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Title: Toward a unified account of metonymy
Author: Sato, Ayako
ISNI:       0000 0004 6349 5645
Awarding Body: Prifysgol Bangor University
Current Institution: Bangor University
Date of Award: 2017
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From the perspective of cognitive linguistics, metonymy is a conceptual operation in which one entity maps onto the other entity within a single domain at the conceptual level. There are two related perspectives as to what motivates metonymy: metonymy as having a referential function and metonymy as being motivated by conceptual contiguity. However, there are some linguistic expressions that are less readily identifiable as being motivated in one of these ways. For example, many scholars (e.g., Gibbs 1990, Barnden 2010) argues that example (1) The creampuff didn’t even show up has a referential function, like metonymy, but is, in fact, an instance of metaphor. Analogously, in (2) Ann has her mother’s eyes, Warren (1999) argues the relationship between the inherited characteristic is motivated by both perceptual similarity and conceptual contiguity. What these two examples reveal is the following: First, metaphor can exhibit symptoms normally attributed to metonymy, and second, there appears not to always be a clear distinction between where metonymy ends and metaphor begins. This observation leads to a number of outstanding questions. First, is metonymy in fact a unified phenomenon? Second, if not, how are metonymies motivated? Third, how is metonymy related to other figurative phenomena, especially metaphor? I argue that metonymy, while constituting a unified phenomenon, nevertheless exhibits variation. In point of fact, I claim that examples (1) and (2) amount to distinct types of metonymy, which lie on a continuum. To answer the second question, I examine the nature of metonymic compositionality. I do so to show how metonymic linguistic ‘vehicles’ interface with the (nonlinguistic) conceptual level in the course of figurative language understanding. Finally, I explore the relationship between metaphor and metonymy. I argue that they are related in terms of occupying a continuum with different linguistic expressions and, on occasion, exhibiting symptoms of both.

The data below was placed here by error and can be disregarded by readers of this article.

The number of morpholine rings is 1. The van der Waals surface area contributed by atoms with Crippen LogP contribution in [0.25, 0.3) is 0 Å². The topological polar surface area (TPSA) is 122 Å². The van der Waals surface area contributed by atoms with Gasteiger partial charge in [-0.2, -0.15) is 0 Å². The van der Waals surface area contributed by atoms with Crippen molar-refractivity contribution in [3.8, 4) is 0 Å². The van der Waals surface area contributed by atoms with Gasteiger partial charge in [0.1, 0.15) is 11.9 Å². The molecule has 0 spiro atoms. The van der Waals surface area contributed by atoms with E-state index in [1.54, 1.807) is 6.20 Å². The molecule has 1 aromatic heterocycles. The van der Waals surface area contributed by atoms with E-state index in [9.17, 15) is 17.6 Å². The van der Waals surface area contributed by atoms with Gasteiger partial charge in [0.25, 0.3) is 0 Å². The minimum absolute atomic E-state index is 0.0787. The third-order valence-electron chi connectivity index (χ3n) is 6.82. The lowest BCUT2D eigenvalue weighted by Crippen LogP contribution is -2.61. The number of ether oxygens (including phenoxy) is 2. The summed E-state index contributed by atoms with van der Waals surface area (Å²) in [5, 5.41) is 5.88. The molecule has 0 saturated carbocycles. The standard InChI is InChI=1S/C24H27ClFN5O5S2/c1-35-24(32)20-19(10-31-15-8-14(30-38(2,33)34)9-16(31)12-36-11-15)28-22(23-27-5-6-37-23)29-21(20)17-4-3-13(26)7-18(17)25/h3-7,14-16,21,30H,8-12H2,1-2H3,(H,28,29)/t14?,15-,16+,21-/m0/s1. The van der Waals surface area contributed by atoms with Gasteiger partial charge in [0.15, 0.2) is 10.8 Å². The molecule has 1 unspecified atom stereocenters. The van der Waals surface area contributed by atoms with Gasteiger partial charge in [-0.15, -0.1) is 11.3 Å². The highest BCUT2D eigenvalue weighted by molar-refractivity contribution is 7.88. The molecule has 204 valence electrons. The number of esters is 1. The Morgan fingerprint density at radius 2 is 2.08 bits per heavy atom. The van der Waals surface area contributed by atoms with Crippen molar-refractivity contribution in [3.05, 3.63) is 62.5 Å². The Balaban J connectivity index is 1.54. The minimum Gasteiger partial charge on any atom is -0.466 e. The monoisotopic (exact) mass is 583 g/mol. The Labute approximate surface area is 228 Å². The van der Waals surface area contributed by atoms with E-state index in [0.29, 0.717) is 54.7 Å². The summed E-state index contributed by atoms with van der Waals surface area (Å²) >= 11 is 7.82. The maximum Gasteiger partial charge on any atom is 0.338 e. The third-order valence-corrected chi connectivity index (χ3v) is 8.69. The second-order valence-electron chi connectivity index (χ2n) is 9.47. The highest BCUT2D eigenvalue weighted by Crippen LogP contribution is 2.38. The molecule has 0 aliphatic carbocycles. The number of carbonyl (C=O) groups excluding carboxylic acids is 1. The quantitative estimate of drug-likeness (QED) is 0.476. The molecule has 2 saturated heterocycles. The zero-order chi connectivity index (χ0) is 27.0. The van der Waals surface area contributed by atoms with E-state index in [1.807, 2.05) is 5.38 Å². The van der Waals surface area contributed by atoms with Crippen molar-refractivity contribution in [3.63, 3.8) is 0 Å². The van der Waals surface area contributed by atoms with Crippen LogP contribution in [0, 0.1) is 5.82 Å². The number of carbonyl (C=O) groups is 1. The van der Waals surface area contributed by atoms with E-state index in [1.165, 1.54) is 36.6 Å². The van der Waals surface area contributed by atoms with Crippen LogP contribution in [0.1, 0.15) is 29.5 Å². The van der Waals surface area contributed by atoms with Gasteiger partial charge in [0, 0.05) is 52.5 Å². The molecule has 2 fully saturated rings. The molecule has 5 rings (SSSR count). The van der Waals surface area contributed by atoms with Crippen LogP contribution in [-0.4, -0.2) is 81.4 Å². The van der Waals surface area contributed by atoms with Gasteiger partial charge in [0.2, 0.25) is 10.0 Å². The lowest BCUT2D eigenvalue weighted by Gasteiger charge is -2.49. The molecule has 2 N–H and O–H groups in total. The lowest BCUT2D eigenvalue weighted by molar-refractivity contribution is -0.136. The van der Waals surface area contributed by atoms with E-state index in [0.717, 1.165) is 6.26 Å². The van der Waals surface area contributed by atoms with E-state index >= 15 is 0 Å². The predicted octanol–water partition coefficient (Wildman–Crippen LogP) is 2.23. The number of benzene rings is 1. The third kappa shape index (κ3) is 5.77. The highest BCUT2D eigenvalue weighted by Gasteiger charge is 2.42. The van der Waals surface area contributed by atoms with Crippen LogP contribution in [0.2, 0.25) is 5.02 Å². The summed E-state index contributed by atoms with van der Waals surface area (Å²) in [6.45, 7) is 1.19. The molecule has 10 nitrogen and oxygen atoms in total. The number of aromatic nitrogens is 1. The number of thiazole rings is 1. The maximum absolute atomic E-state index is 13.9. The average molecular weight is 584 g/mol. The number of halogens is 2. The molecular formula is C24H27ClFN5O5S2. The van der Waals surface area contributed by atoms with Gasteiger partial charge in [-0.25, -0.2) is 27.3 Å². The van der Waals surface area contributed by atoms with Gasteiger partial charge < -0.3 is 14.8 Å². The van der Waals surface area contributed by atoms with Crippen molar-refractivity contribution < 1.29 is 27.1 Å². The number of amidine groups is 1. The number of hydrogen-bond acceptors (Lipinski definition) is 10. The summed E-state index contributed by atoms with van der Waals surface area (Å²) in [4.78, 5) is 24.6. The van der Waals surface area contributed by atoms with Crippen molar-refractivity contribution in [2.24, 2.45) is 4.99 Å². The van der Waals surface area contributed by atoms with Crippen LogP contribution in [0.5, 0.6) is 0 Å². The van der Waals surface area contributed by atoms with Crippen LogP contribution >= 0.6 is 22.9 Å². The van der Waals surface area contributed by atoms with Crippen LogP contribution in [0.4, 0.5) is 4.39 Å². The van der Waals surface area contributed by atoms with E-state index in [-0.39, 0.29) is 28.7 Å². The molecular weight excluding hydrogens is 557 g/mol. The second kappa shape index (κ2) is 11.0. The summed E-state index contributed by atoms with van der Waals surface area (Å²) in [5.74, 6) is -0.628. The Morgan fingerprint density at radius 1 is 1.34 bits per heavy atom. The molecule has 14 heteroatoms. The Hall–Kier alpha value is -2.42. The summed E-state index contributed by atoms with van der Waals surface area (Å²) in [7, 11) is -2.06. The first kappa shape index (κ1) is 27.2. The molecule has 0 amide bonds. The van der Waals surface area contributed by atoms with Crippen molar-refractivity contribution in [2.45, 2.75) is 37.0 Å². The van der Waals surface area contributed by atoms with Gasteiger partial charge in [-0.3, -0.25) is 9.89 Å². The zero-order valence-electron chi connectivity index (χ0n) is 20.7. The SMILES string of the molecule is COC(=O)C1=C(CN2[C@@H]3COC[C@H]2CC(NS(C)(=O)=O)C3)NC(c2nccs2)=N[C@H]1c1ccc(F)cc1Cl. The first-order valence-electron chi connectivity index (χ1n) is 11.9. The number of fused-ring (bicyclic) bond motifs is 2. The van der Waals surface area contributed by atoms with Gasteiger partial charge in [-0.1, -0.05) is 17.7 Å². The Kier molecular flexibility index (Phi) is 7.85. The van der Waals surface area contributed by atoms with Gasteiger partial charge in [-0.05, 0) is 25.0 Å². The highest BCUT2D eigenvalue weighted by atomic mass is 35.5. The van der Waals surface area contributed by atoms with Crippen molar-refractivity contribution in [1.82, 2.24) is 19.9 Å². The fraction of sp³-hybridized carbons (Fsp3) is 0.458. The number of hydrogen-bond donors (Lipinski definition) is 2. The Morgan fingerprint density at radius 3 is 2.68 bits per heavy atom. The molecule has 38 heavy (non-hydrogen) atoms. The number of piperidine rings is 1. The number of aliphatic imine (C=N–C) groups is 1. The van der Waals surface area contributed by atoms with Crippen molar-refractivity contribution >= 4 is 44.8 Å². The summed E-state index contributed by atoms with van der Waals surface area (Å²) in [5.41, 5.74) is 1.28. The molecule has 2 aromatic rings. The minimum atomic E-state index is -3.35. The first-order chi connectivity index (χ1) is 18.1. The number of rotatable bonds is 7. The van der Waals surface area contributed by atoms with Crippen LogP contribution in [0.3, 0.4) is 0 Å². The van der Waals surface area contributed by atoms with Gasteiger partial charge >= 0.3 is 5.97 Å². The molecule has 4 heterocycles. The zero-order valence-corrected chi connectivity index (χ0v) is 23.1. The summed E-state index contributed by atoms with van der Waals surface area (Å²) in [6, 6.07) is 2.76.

Supervisor: Not available Sponsor: Not available
Qualification Name: Thesis (Ph.D.) Qualification Level: Doctoral
EThOS ID:  DOI: Not available